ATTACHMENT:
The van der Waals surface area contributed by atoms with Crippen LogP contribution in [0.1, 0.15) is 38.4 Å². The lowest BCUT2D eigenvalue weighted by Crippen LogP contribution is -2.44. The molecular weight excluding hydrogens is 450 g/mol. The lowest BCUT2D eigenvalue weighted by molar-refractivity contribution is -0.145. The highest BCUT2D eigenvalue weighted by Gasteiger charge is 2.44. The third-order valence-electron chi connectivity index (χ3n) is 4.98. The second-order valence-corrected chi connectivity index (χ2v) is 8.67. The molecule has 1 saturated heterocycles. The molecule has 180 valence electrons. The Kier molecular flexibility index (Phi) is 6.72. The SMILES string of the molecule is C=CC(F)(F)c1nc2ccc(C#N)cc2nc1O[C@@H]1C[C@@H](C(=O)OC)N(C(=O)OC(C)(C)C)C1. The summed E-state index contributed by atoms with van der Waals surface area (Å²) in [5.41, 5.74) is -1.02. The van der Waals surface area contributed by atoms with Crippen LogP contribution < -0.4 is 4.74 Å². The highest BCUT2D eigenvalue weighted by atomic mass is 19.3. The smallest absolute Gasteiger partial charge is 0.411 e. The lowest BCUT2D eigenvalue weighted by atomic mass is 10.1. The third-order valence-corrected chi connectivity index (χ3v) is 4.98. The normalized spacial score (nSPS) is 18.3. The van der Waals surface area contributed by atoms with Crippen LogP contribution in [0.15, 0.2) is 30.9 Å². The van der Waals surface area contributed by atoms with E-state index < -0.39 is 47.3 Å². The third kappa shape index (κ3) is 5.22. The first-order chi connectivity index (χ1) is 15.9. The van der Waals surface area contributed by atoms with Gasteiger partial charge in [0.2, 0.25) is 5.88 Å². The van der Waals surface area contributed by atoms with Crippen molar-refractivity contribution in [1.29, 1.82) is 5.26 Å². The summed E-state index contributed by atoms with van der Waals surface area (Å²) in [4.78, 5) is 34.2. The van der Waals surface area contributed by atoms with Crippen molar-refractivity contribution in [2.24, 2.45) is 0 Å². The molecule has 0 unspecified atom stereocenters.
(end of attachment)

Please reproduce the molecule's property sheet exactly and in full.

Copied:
The van der Waals surface area contributed by atoms with Crippen LogP contribution in [0.1, 0.15) is 38.4 Å². The lowest BCUT2D eigenvalue weighted by Crippen LogP contribution is -2.44. The molecular weight excluding hydrogens is 450 g/mol. The lowest BCUT2D eigenvalue weighted by molar-refractivity contribution is -0.145. The highest BCUT2D eigenvalue weighted by Gasteiger charge is 2.44. The third-order valence-electron chi connectivity index (χ3n) is 4.98. The second-order valence-corrected chi connectivity index (χ2v) is 8.67. The molecule has 1 saturated heterocycles. The molecule has 180 valence electrons. The Kier molecular flexibility index (Phi) is 6.72. The SMILES string of the molecule is C=CC(F)(F)c1nc2ccc(C#N)cc2nc1O[C@@H]1C[C@@H](C(=O)OC)N(C(=O)OC(C)(C)C)C1. The summed E-state index contributed by atoms with van der Waals surface area (Å²) in [5.41, 5.74) is -1.02. The van der Waals surface area contributed by atoms with Crippen LogP contribution < -0.4 is 4.74 Å². The highest BCUT2D eigenvalue weighted by atomic mass is 19.3. The smallest absolute Gasteiger partial charge is 0.411 e. The lowest BCUT2D eigenvalue weighted by atomic mass is 10.1. The third-order valence-corrected chi connectivity index (χ3v) is 4.98. The normalized spacial score (nSPS) is 18.3. The van der Waals surface area contributed by atoms with Crippen LogP contribution in [0.15, 0.2) is 30.9 Å². The van der Waals surface area contributed by atoms with E-state index < -0.39 is 47.3 Å². The third kappa shape index (κ3) is 5.22. The first-order chi connectivity index (χ1) is 15.9. The van der Waals surface area contributed by atoms with Gasteiger partial charge in [0.2, 0.25) is 5.88 Å². The van der Waals surface area contributed by atoms with Crippen molar-refractivity contribution in [1.29, 1.82) is 5.26 Å². The summed E-state index contributed by atoms with van der Waals surface area (Å²) in [4.78, 5) is 34.2. The van der Waals surface area contributed by atoms with Crippen molar-refractivity contribution in [2.24, 2.45) is 0 Å². The molecule has 0 unspecified atom stereocenters.